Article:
Room with a cru — how an ‘enduring legacy of lockdown’ is the latest must have in interior design

Long gone are the dusty cellars of the past. Now is the time to make the place you store your wine as pleasurable as drinking it.

Wine rooms appear to be yet another of the enduring legacies of lockdown. ‘Whereas we might have designed the occasional one in the past, now just about every project seems to include a wine room or wine display area,’ says interior designer Philippa Thorp. ‘Nowadays, we want to have a little fun with our wine and show it off, rather than cellaring it away so that no one knows it is there.’

Although there are all sorts of ways of designing wine rooms to suit individual taste and size and value of collections, what they share, says Mrs Thorp, is a celebration of the magic of display. ‘Make the wine worth looking at, just as you might a piece of art,’ she says. ‘Choose beautiful materials, such as felt and velvet mixed with metal and wood, perhaps with an aged stone floor, and light it well.’

In a recent project, Thorp Design created a basement den, with areas for playing music, singing, playing poker and drinking wine late into the evening. ‘Unlike traditional cellars, these are interactive spaces, designed to be enjoyed with friends,’ she says. In this room, frameless transparent glass doors offer excellent views of the bottles, stored in bespoke joinery, with a wine fridge to condition bottles ready for drinking. ‘Lighting accentuates the sense of theatre, a rustic brick floor introduces texture and different styles of shelving create interest,’ she notes.

A wine room by Sims-Hilditch. ‘If you have the space, it can be used to conjure up a special atmosphere,’ says Emma Sims-Hilditch. Credit: Christopher Horwood.

Interior designer Emma Sims-Hilditch agrees that a wine room can heighten the enjoyment of entertaining at home, having recently completed a design in a 17th-century manor house. Here, the wine room has been built between the kitchen and dining room, linking the spaces and enlarging the entertaining areas of the house. ‘It has no windows, so there is limited natural light, and we deliberately avoided underfloor heating and radiators to ensure it remains cool, perfect for a wine room,’ she explains.

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‘A wine room is a luxury, not an everyday room, but if you have the space, it can be used to conjure up a special atmosphere, reflecting some of the passion that goes into making wine and the enjoyment of it as an art form,’ she continues. ‘Although it is important to prioritise functionality, so that the layout isn’t cluttered, there is also an opportunity to create a moody, candlelit feel reminiscent of cellars in Burgundy or Bordeaux.’ Here, dark painted walls accentuate the atmospheric feel and brass lighting casts a warm glow. An oak centre table is both decorative and practical, creating a serving space, a sink is used for rinsing glasses and storage includes a wine fridge, a glazed cabinet for stemware, drawers for corkscrews and knives and — out of sight of the camera — a wall of bespoke racking is used for displaying bottles.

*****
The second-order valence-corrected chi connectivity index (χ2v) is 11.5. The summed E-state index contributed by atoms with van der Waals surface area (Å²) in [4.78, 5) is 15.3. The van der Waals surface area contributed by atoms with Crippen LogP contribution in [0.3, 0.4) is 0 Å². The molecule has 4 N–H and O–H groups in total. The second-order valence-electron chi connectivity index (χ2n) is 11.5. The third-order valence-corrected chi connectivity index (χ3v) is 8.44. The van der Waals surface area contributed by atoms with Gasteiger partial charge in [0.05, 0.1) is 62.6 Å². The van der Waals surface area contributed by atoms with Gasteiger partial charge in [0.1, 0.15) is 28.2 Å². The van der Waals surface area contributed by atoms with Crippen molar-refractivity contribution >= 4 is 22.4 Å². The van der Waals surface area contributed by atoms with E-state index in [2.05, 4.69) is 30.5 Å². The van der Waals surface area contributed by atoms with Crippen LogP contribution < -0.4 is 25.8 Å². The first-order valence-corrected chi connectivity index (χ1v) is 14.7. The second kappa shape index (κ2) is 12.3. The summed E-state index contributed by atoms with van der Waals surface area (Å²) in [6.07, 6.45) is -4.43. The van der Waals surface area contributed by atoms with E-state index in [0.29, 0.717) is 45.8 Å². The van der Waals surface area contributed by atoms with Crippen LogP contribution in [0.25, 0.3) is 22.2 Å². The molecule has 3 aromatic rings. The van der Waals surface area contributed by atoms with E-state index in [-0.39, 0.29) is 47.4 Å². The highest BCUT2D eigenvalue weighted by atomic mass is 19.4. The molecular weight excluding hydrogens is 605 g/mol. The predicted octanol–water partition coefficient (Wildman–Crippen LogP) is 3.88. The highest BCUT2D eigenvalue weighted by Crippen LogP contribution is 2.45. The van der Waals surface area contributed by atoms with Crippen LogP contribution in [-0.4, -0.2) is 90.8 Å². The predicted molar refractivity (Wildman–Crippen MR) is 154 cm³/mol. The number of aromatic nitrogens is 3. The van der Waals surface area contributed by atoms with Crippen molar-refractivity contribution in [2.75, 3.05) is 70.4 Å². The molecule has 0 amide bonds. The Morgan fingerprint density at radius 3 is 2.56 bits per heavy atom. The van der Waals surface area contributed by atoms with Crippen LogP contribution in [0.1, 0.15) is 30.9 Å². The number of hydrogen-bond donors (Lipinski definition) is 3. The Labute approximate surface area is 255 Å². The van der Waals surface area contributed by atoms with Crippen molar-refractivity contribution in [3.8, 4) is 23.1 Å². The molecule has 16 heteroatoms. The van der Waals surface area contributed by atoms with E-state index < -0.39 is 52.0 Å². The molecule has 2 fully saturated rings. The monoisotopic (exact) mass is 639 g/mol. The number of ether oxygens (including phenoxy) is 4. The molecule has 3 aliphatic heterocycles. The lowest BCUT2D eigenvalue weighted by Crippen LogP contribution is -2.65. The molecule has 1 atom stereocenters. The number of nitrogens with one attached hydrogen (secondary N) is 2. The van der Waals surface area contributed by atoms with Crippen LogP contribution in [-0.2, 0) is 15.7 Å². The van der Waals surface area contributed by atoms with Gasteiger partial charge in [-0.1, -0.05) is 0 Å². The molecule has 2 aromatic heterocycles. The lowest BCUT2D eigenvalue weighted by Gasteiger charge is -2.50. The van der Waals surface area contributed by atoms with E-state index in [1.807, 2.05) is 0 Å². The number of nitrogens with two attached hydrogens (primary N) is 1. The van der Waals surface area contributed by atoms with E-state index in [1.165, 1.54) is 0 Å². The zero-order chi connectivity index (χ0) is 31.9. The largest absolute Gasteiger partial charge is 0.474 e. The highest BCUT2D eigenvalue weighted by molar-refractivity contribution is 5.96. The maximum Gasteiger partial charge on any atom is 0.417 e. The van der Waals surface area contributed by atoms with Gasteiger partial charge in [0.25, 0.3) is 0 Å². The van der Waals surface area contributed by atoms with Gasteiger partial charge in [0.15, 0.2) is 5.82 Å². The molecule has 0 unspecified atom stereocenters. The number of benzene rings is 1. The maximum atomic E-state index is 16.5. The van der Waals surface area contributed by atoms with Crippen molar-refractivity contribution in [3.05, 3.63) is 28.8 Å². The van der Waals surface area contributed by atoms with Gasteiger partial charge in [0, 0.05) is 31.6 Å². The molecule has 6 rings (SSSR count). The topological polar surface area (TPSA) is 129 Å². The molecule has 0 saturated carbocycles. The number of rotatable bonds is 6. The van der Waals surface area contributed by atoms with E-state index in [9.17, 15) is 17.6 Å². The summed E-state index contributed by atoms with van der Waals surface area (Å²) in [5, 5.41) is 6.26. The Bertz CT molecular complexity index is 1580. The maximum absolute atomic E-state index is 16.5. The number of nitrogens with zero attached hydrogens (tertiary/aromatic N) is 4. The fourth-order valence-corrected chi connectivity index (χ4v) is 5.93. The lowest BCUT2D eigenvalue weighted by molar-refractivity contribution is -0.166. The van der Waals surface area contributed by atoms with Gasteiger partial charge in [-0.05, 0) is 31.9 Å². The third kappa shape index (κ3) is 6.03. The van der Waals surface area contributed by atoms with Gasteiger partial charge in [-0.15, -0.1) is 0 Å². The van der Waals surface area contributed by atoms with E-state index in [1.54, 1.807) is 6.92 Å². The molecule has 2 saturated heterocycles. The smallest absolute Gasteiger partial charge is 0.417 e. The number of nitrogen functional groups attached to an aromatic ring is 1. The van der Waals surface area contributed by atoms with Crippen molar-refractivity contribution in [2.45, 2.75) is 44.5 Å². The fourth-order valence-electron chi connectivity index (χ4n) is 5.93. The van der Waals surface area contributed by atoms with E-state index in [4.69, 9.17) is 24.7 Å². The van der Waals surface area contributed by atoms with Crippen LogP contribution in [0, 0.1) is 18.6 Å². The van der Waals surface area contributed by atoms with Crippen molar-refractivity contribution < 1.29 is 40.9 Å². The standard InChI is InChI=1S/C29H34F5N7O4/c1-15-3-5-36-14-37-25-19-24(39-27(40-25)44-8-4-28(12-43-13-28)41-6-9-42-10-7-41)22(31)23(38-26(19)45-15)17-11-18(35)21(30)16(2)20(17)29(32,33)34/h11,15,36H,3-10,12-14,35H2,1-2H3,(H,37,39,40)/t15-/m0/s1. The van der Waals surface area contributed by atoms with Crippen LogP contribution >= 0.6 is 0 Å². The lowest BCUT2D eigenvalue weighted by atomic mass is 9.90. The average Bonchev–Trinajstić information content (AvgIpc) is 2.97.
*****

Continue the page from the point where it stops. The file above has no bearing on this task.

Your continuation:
Carefully designed lighting adds a touch of glamour to a wine room by Pippa Paton.

Another option is to create a tasting room, with seating to welcome guests. ‘In addition to thinking about how much wine you want to store and display, it is also a good idea to think about how you want to entertain,’ advises interior designer Pippa Paton. ‘Is the room for two people with a couple of armchairs or do you want to be able to taste wines with a group of friends, perhaps with counter stools around a tasting table?’

In this wine-and-whisky room for a house in the Cotswolds, Mrs Paton took inspiration from contemporary tasting rooms in New World vineyards, featuring Perspex shelves with integrated lighting set behind sliding glass doors, box steel shelves for glassware and cupboards made from timber floorboards, salvaged from other rooms in the house. ‘These are rooms generally used at nighttime, so a warm, dark palette tends to work well, with lots of texture from wood and leather, softening all the edges,’ she says. ‘A little glamour comes from glassware and lighting. Whereas some clients want a bar-drinks experience with good wine storage and display, connoisseurs may be looking for climate control systems,’ she continues. Such systems are typically designed by specialists to a particular size of space to ensure optimal conditions for wine.

Tom Howley can create wine displays as part of his kitchen furniture collections, allowing bottles to be stored within easy reach.

If you don’t have an entire room to devote to wine, you might choose to create a display in a section of your space — from an alcove to a space under the stairs to a Spiral Cellar showcase in the floor, or to create a wine zone in the kitchen. ‘This can make a real feature,’ says Tom Howley, creative design director of the eponymous company, which offers X-wine bins, pigeonhole storage and angled shelving for displaying bottles as part of its kitchen furniture collections. Typically used for short-term storage, they can look eye catchingly attractive and allow bottles to be stored in easy reach of the dining table or bar stools at an island.

Luxury wine-conditioning cabinets include those offered by brands such as Sub-Zero, Gaggenau, Miele, EuroCave and Elite. They are designed to keep wine in optimum condition in a stable environment, avoiding the extremes of temperature that are the main enemy of wine. Says Mr Howley: ‘High-end wine fridges offer clever features, such as different temperature zones, light protection, lockable doors and adjustable shelving to accommodate bottles of all shapes and sizes, from dessert wines to magnums of Champagne.’

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